His name began to appear as director from 1926 but he directed more movies than he received credit for. As talking pictures came in, Hawks came into his own – he appreciated good dialogue and hired such top writers as Ben Hecht, Billy Wilder, Charles Brackett, William Faulkner – and turned out hit after hit. He developed a way of handling dialogue so that it moved along briskly and naturally, and in no film was this more effective than in the fast-talking newspaper comedy His Girl Friday in which Cary Grant and Rosalind Russell routinely talk over each other in their excited, sexy, banter – but not a laugh gets lost in the process.
It wasn’t until the late 1950s, when serious film criticism became fashionable, that Hawks’s genius began to be widely appreciated. The French film journal, Cahiers du Cinema, which counted such leading lights of French cinema as Francois Truffaut among its contributors, named Hawks as the embodiment of its newly-evolved auteur theory – the idea that the authorship of a film, the artistic credit, should be attributed to its director, and that an auteur’s body of work is unified by recurring themes, regardless of genre.
Film theory took off in a big way in the States in the 1960s and in the decade before his death, in 1977, Hawks found himself being interviewed extensively – and regularly – by film students and critics who had pored over his life’s work and come to the conclusion that his films did feature numerous recurring themes.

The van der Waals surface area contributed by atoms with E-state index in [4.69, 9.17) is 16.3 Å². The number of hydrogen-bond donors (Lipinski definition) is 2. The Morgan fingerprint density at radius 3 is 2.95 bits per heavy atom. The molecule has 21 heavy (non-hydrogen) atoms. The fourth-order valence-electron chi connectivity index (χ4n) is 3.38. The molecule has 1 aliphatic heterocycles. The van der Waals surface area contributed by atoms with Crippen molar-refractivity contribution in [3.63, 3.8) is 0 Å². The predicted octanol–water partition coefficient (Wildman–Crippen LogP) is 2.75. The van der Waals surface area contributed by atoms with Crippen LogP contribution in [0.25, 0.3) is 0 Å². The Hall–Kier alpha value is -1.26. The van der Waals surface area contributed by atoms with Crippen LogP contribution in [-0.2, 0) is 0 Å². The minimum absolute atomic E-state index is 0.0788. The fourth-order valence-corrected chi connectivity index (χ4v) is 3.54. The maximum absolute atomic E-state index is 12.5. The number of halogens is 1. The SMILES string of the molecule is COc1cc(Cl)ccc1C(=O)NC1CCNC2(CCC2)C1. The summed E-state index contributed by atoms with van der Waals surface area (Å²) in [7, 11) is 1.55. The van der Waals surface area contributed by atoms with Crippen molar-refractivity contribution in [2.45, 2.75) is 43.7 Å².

Strong, feisty, ahead-of-their-time women – most memorably Carole Lombard in Twentieth Century and Katharine Hepburn in Bringing Up Baby – who got the guy on their own terms were celebrated in of Hawks’s films. (This was, he later explained, the exact type of woman he found attractive himself.) Groups of professionals, usually men, working together on a common cause, was another theme which is evident in many of his films notably the westerns Red River and Rio Bravo, the aviation drama Only Angels Have Wings and in the glorious romantic comedy Ball of Fire, which was based on Snow White and the Seven Dwarfs.
The threat that women pose to male relationships – also evident in Ball of Fire, in which a brassy gangster’s moll hides out in a household of professors working on an encyclopaedia – pops up in film after film, from the 1939 aviation drama Only Angels Have Wings onwards. And there are various recurring motifs which the theorists have also identified through Hawks’s work – cross-dressing (usually by Cary Grant – see Bringing Up Baby and I Was a Male War Bride) and communal singsongs (Hawks often gathered his cast round a piano or inserted some jazz greats into the proceedings), to name but two.
At the end of the day, however, what Hawks’s films offer is pure, unadulterated entertainment of the highest order. That’s what he set out to make – and that’s why the films are still so fresh and popular.
* The Howard Hawks retrospective kicks off at The Filmhouse (www.filmhousecinema,com) today with a week’s run of The Big Sleep.